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A New Direction: How FHA Surpluses Can Solve America’s Housing Crisis
by Randy Shaw and Gale Cincotta
San Francisco, California
Demand Safe & Affordable Housing for America’s Children
American working families are facing an unprecedented affordable housing crisis:
- 5.3 million families pay more than 50% of their income on rent, live in substandard housing, or both, which severely impacts their children’s well-being and future:
- Unstable housing contributes to student transience, a leading barrier to academic success;
- The disproportionate amount of income paid for rent forces many families to choose between adequate nutrition and housing;
- Substandard housing has contributed to the rise of hospitalizations due to childhood asthma over the last decade.
- In the last decade, funding for the Department of Housing and Urban Development (HUD), the main source of funds for alleviating the housing crisis, has been cut by 61%, more than any other domestic budget in the same period.
- Only one-third of the 12 million low-income families eligible for assistance receive federal housing subsidies.
- The Administration’s proposed $28.5 billion budget would need to be nearly tripled in order to meet the growing affordable housing needs of American families.
Make your voice heard in the halls of Congress, demanding that children and their families have access to affordable housing. Write a letter to your member of Congress. Write a letter to the editor of your local newspaper. Duplicate this request and post it in newsletters, on web sites, to email listserves.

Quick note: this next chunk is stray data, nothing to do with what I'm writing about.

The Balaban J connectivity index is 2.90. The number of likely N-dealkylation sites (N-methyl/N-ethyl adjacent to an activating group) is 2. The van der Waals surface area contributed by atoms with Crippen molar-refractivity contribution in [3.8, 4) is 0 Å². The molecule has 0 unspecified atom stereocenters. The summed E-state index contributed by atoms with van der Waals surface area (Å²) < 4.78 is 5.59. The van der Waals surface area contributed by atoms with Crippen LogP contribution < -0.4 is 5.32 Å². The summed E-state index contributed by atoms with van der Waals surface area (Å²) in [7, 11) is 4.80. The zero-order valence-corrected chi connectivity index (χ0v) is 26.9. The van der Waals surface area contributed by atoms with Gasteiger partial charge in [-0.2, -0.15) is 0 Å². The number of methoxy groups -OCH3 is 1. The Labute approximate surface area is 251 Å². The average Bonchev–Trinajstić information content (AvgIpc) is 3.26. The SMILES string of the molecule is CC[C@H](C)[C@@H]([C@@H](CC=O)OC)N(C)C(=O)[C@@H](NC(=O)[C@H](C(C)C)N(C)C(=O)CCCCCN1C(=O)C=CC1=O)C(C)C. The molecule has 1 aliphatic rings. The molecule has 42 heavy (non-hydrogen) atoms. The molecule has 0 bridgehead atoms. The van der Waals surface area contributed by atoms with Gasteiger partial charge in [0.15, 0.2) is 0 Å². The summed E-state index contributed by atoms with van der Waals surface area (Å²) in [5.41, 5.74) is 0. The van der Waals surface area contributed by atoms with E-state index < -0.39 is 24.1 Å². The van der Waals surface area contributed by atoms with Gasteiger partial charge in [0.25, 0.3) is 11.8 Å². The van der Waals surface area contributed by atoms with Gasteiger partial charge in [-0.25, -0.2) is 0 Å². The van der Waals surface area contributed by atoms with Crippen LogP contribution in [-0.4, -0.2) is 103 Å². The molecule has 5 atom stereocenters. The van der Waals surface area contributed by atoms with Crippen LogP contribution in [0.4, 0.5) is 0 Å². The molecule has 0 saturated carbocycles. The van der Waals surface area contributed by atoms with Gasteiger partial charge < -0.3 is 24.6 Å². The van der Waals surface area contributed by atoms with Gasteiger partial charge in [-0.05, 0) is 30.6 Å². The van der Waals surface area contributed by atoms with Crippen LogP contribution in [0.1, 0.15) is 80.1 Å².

Ask that your Senator or Congressmember do the following:
- Fund the entirety, at the very least, of the Administration’s $28.5 billion HUD budget request.
- Reinstate the $100 million requested by HUD to preserve at-risk subsidized housing but eliminated by OMB.
- Increase the Low Income Tax Credit and specifically target the credit to those with lower incomes.
- Support HR 425 (Reps. Vento & Ramstad) to institute federal matching funds for preserving existing federally subsidized housing at risk of market-rate conversion or deterioration (for Representatives only).
For a sample letter to Congress, visit http://www.igc.org/housingamerica/
For contact information for your member of Congress, visit http://thomas.loc.gov/
For more information, contact Kate Alexander, National Field Coordinator, at 212/986-2966 x252
In order for children to grow and thrive, achieve in the classroom, and contribute to the prosperity of our nation, our nation must first provide them with the basic needs to grow up healthy and safe. In addition to nourishment, the most fundamental need for children to grow is safe and adequate housing. Therefore, we offer the following recommendations to ensure that all children, regardless of family income, are provided this most basic of needs: